When I first watched Cronos with a friend, we both went in with preconceived notions. I had already seen most of del Toro’s later works and my friend was expecting a classic vampire story. By the end credits we both had wildly differing opinions.
He was disappointed and denounced it as dull; I knew I needed to watch it again to properly appreciate its layers. While del Toro’s English language outings have been heavy on the action and visual effects, his Spanish language films are much more emotional and visceral. These films are about the human element rather than the supernatural magic.
Thus, Cronos is more a drama about family and loss than an outright monster flick. Jesús struggles to connect with his granddaughter, who has only recently been orphaned. It’s clear that he’s still grieving the loss of her parents, too, and is having a hard time reconciling his new responsibilities and old life.
The Cronos device comes to represent a chance for him to have the energy he needs to properly raise Aurora, a way for him to always be there for her. But as with all fairy tales, immortality comes with a price. What Jesús must decide is whether that is a price he can pay or not.
Del Toro knows the macabre and surreal. Even in this, his first film, it’s on proud display. I wager that I’d be able to pick out a del Toro film out of a hundred, so distinctive is his style. But his films aren’t just dark eye-candy. He never relies purely on visual horror. As with all good storytellers, he understands the human heart and the power of emotion. He knows when to show and when to simply imply, leaving enough for the audience to fill in the blanks.
There are many layers in Cronos, which makes the conclusion all the more satisfying. This is no clear-cut and easy fight between good and evil; there is no climactic, righteous triumph with the hero striding off into the sunset draped in glory. This is a story that aches with loss and heartache, and in this first film, del Toro makes it clear: he will never pull his punches.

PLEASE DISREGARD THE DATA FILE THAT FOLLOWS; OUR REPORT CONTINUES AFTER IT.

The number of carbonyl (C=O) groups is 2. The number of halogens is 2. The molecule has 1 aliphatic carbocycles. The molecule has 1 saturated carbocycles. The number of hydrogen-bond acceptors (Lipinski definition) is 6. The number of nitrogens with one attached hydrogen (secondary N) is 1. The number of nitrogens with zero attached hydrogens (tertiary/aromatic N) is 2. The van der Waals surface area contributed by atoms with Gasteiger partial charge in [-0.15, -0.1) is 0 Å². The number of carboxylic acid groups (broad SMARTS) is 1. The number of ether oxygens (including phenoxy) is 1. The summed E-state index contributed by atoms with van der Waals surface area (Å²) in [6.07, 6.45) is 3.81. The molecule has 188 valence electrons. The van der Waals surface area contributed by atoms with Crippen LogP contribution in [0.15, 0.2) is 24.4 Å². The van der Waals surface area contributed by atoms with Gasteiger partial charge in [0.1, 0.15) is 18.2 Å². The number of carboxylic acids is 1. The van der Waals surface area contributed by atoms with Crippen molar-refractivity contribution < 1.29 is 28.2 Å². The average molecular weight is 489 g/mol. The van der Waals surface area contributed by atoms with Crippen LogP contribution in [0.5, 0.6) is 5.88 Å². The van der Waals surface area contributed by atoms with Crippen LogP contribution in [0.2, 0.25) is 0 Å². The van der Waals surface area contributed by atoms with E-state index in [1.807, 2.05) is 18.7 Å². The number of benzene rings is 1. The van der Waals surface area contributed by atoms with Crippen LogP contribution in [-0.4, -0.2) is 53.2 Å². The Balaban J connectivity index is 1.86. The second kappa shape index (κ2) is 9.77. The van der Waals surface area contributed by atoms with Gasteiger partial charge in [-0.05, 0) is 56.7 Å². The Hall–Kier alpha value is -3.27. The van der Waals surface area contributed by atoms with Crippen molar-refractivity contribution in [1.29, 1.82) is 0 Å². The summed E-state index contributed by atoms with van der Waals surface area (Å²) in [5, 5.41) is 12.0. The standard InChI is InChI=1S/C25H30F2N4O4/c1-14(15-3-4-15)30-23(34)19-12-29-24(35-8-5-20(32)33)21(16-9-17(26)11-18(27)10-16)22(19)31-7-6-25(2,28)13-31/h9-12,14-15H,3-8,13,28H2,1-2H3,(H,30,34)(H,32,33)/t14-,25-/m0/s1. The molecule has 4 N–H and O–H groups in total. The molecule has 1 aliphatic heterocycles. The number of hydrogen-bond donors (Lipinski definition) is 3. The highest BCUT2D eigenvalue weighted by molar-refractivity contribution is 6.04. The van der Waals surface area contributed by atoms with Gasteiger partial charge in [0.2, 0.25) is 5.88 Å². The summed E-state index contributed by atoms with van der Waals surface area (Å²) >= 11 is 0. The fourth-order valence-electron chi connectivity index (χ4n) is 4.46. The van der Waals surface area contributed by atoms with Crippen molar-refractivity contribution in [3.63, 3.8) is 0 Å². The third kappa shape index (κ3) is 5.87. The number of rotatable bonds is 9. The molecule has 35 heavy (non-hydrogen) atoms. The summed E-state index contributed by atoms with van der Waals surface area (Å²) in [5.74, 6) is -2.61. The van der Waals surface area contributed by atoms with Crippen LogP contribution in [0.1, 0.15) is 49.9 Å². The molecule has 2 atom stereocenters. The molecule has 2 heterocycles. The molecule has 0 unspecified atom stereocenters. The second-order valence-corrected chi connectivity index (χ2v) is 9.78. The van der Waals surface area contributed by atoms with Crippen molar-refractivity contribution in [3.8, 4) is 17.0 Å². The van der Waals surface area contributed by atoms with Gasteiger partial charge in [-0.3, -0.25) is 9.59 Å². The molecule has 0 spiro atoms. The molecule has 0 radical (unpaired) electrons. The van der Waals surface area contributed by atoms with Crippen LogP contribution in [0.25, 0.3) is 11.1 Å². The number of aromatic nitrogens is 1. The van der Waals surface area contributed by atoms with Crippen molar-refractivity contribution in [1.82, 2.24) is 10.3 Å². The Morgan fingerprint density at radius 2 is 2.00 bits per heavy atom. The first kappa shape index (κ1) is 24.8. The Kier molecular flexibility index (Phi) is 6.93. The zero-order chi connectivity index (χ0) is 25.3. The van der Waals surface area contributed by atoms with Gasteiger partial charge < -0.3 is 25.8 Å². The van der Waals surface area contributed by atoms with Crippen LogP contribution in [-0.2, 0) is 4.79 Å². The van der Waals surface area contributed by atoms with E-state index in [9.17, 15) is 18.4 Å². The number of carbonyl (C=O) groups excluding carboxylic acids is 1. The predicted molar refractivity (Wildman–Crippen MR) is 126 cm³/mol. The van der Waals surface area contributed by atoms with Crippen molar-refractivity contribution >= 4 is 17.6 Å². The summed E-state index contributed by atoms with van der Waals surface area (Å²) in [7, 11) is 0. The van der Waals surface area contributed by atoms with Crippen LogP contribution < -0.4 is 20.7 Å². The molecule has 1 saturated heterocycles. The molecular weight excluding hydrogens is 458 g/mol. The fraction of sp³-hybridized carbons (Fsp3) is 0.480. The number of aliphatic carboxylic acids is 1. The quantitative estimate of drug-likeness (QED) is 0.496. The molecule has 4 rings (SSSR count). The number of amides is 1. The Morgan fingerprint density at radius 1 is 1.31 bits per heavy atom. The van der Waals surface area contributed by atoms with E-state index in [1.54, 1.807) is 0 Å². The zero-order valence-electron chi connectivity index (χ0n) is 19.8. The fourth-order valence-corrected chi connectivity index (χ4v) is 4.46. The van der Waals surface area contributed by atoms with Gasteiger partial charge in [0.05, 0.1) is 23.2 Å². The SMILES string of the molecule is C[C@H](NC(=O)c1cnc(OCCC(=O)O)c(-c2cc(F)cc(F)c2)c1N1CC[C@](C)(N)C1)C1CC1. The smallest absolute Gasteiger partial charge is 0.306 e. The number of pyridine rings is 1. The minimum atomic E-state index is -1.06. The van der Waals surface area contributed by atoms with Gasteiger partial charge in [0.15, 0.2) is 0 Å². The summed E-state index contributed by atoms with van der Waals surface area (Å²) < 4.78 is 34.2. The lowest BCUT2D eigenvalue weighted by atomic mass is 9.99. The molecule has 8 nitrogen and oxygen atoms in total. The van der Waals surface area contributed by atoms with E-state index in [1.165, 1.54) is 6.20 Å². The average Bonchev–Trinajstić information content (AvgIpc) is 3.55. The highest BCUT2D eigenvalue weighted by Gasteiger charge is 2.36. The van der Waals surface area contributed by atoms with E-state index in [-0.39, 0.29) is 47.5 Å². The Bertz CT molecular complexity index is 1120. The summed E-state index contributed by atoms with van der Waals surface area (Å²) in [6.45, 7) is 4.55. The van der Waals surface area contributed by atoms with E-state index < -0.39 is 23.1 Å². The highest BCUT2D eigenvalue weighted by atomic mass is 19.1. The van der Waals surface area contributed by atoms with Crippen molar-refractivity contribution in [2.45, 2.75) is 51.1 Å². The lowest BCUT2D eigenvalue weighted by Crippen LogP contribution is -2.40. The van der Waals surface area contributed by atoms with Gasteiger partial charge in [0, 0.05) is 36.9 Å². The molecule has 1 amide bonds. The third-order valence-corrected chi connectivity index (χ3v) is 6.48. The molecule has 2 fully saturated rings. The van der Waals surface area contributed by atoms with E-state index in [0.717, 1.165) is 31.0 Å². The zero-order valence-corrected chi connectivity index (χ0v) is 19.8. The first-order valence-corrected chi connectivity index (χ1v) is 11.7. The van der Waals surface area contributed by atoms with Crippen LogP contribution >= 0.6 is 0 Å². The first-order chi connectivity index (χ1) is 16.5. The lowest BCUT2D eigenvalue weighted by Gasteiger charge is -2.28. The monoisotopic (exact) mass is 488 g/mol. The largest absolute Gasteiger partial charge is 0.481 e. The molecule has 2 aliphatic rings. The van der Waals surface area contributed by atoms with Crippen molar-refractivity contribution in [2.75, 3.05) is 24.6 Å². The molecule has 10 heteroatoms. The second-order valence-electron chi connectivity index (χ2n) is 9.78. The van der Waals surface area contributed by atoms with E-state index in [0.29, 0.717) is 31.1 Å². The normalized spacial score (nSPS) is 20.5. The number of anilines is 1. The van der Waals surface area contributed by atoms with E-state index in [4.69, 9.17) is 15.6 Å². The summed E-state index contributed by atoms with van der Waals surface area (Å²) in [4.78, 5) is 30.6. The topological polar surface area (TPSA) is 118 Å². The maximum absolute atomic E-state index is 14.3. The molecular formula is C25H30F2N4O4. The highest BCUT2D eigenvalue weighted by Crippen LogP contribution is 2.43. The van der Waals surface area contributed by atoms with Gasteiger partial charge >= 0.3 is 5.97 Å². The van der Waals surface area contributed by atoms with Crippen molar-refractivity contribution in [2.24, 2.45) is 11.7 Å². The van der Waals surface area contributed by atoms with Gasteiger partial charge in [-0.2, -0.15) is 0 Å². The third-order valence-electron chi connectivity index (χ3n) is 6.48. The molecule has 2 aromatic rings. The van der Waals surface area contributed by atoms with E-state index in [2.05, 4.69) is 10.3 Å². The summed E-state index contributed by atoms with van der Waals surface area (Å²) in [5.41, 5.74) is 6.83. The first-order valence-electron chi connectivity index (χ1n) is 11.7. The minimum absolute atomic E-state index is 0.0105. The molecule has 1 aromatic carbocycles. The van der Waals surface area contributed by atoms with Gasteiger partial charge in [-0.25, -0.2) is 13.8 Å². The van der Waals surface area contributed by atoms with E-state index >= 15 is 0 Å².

Cronos is definitely a thinker’s horror film. Anyone expecting gratuitous gore, cheap thrills, or predictable violence will be sorely disappointed. And this is not a film one can put on for a light afternoon’s viewing, or have running in the background while attention is divided. It demands focus and a dark evening, when every moment can be properly felt and appreciated.
If all you know of del Toro is Blade II and Hellboy, I highly recommend giving this a shot. I can guarantee that you’ll appreciate this director in a whole new light.
Angie Barry wrote her thesis on the socio-political commentary in zombie films. Meeting George Romero is high on her bucket list, and she has spent hours putting together her zombie apocalypse survival plan. She also writes horror and fantasy in her spare time, and watches far too much Doctor Who. You can find her at Livejournal.com under the handle “zombres.”
Read all posts by Angie Barry at Criminal Element.